Rhodes v. Farmer, 58 U.S. 464 (1854)
U.S. Supreme CourtRhodes v. Farmer, 58 U.S. 17 How. 464 464 (1854)
Rhodes v. Farmer
58 U.S. (17 How.) 464
Where a complainant sought to recover by bill in chancery the proceeds of a judgment which he alleged that his debtor had against a third person, and it turned out that his debtor had only an interest of one-fourth in this judgment, which fourth was collected and the proceeds paid over to the solicitor of the complainant during the pendency of the suit, the bill was properly dismissed at the cost of the complainant.
The assignment of the judgment was in reality conditional, although absolute on its face, and the present bill being in the nature of a bill to carry that assignment into effect, in such a case parol evidence is admissible to rebut or explain an equitable interest.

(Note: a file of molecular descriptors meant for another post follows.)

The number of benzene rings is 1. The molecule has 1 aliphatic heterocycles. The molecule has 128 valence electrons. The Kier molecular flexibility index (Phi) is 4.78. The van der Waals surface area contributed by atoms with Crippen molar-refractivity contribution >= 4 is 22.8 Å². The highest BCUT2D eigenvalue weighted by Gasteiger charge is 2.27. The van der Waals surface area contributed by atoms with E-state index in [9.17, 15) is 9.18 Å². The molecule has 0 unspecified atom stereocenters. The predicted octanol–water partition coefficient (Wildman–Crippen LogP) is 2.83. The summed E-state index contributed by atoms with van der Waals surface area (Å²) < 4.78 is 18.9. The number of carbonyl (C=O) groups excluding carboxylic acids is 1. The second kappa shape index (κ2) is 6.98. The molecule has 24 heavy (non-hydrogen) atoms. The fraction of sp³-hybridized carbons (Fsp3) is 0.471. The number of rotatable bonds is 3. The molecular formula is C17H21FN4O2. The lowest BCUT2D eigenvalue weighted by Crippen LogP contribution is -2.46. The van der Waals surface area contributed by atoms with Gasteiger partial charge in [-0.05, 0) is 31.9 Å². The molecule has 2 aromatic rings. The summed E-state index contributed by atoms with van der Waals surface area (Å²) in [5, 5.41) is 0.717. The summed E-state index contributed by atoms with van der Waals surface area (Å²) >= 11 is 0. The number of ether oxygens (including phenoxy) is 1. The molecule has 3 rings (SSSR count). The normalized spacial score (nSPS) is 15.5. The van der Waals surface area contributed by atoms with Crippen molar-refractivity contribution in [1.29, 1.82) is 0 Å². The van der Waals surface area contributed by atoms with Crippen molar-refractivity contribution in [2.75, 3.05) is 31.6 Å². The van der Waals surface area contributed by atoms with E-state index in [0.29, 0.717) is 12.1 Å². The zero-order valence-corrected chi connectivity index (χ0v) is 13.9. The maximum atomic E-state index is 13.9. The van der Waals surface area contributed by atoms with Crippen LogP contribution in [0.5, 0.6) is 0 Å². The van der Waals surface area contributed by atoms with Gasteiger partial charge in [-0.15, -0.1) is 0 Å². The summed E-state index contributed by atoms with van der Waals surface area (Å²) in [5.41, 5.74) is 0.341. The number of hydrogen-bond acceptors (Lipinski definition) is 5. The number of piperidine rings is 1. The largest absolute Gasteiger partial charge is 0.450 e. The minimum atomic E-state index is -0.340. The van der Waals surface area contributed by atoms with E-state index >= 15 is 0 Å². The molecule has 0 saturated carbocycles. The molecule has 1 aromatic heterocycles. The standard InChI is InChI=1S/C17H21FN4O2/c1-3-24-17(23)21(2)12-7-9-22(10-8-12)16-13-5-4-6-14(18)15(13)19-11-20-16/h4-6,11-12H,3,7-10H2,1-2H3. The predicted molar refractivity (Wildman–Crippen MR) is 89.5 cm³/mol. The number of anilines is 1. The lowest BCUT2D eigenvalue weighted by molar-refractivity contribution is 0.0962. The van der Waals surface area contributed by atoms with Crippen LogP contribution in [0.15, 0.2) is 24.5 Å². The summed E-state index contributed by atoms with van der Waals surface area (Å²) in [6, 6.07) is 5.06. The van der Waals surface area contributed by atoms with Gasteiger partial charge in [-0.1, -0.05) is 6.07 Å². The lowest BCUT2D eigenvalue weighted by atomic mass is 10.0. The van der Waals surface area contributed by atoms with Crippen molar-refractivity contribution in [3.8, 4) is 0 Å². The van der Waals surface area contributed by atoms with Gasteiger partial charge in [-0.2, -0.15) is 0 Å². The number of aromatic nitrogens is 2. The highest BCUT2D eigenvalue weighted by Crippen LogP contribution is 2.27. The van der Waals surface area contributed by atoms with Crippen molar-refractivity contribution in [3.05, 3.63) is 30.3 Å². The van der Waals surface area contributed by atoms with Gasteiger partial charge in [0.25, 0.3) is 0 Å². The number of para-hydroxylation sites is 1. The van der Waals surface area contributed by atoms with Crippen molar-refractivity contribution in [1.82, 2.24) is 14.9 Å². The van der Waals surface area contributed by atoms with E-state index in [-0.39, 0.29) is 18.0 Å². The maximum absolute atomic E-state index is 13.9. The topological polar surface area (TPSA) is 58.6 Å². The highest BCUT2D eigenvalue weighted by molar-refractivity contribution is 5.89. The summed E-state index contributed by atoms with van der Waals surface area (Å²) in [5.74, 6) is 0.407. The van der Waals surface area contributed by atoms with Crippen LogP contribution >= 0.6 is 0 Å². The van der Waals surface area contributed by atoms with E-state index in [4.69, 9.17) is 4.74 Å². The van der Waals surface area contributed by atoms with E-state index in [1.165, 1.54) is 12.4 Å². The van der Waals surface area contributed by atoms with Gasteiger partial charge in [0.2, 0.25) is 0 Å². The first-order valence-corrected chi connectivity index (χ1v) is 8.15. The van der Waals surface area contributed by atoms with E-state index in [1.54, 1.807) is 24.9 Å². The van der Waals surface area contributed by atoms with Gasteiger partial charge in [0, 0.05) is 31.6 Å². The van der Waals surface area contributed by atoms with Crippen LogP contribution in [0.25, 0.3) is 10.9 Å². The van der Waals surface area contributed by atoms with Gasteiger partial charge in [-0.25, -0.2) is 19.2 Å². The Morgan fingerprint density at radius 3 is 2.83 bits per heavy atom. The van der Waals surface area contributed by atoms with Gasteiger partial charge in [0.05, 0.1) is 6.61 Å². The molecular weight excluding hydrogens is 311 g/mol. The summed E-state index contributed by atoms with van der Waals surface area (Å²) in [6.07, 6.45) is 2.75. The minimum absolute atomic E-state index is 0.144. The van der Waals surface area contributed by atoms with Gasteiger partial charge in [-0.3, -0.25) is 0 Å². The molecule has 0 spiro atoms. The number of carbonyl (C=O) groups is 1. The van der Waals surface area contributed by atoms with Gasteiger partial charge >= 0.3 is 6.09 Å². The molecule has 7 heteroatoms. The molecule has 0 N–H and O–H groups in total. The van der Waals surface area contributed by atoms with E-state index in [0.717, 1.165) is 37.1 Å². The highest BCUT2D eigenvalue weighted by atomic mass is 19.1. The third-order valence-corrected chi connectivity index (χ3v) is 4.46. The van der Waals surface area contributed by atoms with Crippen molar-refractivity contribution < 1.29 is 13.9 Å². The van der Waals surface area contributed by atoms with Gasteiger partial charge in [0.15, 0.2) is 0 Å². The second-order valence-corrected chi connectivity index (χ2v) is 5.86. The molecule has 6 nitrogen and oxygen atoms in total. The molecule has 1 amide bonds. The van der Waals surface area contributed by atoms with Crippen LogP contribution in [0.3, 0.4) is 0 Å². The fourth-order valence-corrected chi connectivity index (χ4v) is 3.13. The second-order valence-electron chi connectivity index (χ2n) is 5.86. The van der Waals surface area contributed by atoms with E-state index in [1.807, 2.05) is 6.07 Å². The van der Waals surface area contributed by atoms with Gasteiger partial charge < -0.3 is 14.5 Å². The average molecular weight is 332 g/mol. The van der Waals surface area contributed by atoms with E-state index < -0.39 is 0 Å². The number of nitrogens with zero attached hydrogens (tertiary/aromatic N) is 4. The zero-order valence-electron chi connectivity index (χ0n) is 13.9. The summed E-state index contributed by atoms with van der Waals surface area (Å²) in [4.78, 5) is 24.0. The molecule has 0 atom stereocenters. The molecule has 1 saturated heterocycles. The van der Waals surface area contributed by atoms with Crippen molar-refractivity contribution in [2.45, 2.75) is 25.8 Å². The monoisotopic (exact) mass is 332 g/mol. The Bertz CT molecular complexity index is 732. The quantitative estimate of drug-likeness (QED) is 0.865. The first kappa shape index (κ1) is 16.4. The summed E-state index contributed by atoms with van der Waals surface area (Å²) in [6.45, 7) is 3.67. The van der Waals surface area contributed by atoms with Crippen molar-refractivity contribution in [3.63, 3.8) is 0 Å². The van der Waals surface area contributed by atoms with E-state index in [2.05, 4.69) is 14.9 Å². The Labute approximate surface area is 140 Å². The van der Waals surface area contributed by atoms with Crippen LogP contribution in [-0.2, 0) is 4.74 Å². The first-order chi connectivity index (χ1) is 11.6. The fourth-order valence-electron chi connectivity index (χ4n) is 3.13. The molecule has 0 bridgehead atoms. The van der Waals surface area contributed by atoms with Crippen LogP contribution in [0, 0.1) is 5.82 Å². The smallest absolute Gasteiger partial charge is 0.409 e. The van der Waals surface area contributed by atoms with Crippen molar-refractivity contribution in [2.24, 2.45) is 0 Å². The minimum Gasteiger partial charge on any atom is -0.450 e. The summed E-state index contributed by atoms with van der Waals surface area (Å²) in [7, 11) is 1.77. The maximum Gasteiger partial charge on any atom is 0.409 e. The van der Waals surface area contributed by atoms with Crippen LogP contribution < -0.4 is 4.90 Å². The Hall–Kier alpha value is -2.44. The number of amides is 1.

The judgment was nominally assigned to the debtor, but his equitable interest in it was only one-fourth, which was all that the complainant was entitled to. This fourth being paid before the decree, together with costs up to that time, it was proper to dismiss the bill at the cost of the complainant.
The facts in the case are stated in the opinion of the Court.